- The MECP is accepting comments on proposed changes to regulations under the Environmental Protection Act and Ontario Water Resources Act to provide exemptions for low-risk, short-term water taking activities. These proposed exemptions allow proponents to undertake certain activities without obtaining a Permit to Take Water or registering on the Environmental Activity and Sector Registry (EASR). Deadline is November 20th, 2020.
The MECP is accepting comments on their proposal to streamline provincial approvals for dam owners by removing the need for certain types of dams to obtain a permit to take water. Deadline is November 20, 2020.
Indigenous knowledge should inform COVID-19 recovery strategy, say Yukoners in top science journal
'This is a big breakthrough,' says elder and lead author.
Anishinaabe woman sends 280 bags of cedar to Little Grand Rapids amid outbreak
'I'm a really strong believer in my traditions. I wanted to help.' says Clementine Keeper.
Supreme Court of Canada to hear case of 'extinct' First Nation
Case involves the Sinixt First Nation, which has been fighting to reverse the Canadian government's declaration that it is "extinct."
Indigenous wildfire knowledge to be key part of new Arctic Council project
"We have a real situation developing up here and it can't just be Canada, the U.S. or Russia going at this problem on their own."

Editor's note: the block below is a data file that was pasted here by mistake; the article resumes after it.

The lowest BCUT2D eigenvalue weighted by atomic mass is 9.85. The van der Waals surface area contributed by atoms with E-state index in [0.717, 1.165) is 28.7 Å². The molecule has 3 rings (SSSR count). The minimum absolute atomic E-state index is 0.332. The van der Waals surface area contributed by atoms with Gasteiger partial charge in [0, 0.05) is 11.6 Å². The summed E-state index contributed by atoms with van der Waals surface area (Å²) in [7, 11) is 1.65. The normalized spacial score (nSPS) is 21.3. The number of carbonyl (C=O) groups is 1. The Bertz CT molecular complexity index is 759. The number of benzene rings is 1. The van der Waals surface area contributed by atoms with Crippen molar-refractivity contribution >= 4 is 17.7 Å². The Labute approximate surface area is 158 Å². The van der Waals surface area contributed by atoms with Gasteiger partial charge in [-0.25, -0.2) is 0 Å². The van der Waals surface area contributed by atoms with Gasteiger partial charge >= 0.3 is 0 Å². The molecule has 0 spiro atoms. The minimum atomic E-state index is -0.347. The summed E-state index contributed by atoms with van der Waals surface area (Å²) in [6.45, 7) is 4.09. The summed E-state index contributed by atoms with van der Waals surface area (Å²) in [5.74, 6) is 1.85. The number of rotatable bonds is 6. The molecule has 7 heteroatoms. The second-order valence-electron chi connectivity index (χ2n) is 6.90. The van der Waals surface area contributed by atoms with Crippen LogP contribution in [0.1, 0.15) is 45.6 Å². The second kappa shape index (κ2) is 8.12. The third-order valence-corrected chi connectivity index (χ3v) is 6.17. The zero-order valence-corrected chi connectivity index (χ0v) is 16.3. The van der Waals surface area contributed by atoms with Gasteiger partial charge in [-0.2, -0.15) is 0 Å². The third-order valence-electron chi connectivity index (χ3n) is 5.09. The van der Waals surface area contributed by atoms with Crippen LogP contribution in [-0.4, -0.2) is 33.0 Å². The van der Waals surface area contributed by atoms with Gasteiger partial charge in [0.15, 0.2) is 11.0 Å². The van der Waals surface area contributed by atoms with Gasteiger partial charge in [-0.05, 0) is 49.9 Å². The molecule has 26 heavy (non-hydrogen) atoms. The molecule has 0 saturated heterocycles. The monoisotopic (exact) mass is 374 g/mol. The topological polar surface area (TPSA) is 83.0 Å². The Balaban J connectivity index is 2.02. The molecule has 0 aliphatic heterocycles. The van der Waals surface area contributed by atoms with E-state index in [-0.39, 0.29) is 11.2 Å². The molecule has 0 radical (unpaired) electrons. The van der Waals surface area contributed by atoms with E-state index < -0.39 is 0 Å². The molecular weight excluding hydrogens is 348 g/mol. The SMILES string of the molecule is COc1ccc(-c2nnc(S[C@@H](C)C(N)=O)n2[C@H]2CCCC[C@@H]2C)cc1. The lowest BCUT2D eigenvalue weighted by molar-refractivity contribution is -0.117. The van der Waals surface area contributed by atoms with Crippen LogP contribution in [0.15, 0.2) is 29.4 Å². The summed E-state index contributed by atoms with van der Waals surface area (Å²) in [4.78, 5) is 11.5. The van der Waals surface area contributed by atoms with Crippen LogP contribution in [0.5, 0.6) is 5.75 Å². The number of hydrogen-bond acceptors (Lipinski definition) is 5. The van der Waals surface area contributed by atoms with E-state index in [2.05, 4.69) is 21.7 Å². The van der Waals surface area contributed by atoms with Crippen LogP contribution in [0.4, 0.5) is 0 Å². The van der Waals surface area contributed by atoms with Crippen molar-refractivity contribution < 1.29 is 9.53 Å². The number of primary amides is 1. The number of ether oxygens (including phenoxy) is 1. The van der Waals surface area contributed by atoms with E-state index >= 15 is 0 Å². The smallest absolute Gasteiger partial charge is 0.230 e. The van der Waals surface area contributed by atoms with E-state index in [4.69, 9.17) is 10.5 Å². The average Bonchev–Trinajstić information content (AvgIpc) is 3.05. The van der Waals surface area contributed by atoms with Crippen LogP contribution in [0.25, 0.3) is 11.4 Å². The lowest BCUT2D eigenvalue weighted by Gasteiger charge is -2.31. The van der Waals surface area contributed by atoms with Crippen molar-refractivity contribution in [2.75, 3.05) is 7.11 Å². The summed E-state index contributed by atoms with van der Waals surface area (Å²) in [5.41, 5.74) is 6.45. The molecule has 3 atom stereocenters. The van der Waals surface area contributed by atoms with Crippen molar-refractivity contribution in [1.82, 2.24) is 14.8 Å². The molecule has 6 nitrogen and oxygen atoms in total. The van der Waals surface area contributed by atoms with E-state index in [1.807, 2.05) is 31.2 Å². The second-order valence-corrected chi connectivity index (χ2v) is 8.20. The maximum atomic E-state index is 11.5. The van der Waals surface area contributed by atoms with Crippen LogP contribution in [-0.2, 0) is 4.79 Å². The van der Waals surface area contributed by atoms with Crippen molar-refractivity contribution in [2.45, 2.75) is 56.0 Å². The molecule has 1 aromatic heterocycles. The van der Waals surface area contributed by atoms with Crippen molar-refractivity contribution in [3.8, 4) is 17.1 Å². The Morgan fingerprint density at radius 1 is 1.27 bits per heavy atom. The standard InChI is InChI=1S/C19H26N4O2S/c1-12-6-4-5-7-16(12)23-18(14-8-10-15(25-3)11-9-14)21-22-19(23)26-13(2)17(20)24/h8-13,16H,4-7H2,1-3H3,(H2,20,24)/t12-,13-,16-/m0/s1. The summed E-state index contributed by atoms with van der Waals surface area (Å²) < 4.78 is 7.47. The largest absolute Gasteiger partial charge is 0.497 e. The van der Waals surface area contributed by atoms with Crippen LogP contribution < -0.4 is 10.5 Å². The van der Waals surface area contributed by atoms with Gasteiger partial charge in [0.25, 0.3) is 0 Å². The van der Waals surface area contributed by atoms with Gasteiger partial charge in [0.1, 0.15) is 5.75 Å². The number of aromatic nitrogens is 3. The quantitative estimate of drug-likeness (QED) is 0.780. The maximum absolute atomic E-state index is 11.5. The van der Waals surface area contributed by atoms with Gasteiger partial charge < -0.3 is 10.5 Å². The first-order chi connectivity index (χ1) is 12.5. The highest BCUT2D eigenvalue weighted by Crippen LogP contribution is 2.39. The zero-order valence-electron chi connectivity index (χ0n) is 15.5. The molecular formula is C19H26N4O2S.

Indigenous activist Autumn Peltier vows to hold feds accountable for 61 boil water advisories
A new documentary that premiered at the Toronto International Film Festival has put a renewed spotlight on an Indigenous clean water advocate known as the "water warrior," Manitoulin Island's Autumn Peltier.
SVS Ebooks for Download: Collect them all!
Check out our collection of informative eBooks that are available for free download:
Still Available: Free Emergency Consultation Department Support During COVID-19 from SVS
First Nations are reporting that, even in the midst of a pandemic that has many band offices closed, resource development proponents continue to send referrals to move projects forward. We have ideas on how to support. Get in touch.
In each issue of The Talon, we bring you stories from SVS.
This week's focus: First Nation Hockey Equipment Drive
SVS's own Mitchell Avis will be biking 150km from Kitchener to Owen Sound on Friday, October 9th to raise money for the First Nation Hockey Equipment Drive. This is the 4th year of the equipment drive. Last year, they raised over 500 bags of equipment and 200 sticks to deliver to First Nations across Ontario. The goal this year is to raise 700 bags of equipment to be delivered in the fall of 2021. How can you help? Spread awareness of the First Nation Hockey Equipment Drive in your circles and/or donate to the drive .
Good luck Mitchell! We're rooting for you!
Like what you're reading? Want to receive it in your inbox every two weeks?
We are a Canadian B Corp, and we assist Indigenous Nations with support throughout regulatory processes surrounding major development projects like mines, hydroelectric facilities, transmission lines, highway expansions, oil and gas pipelines, natural resource transport applications and nuclear power.
We have deep context and experience behind the recommendations we provide, having worked for our clients on almost every major project in Canada over the last 10 years. For us, it’s all about building long-term relationships with our clients. We want to get to know you and what you want to do so we can help you move your plans forward.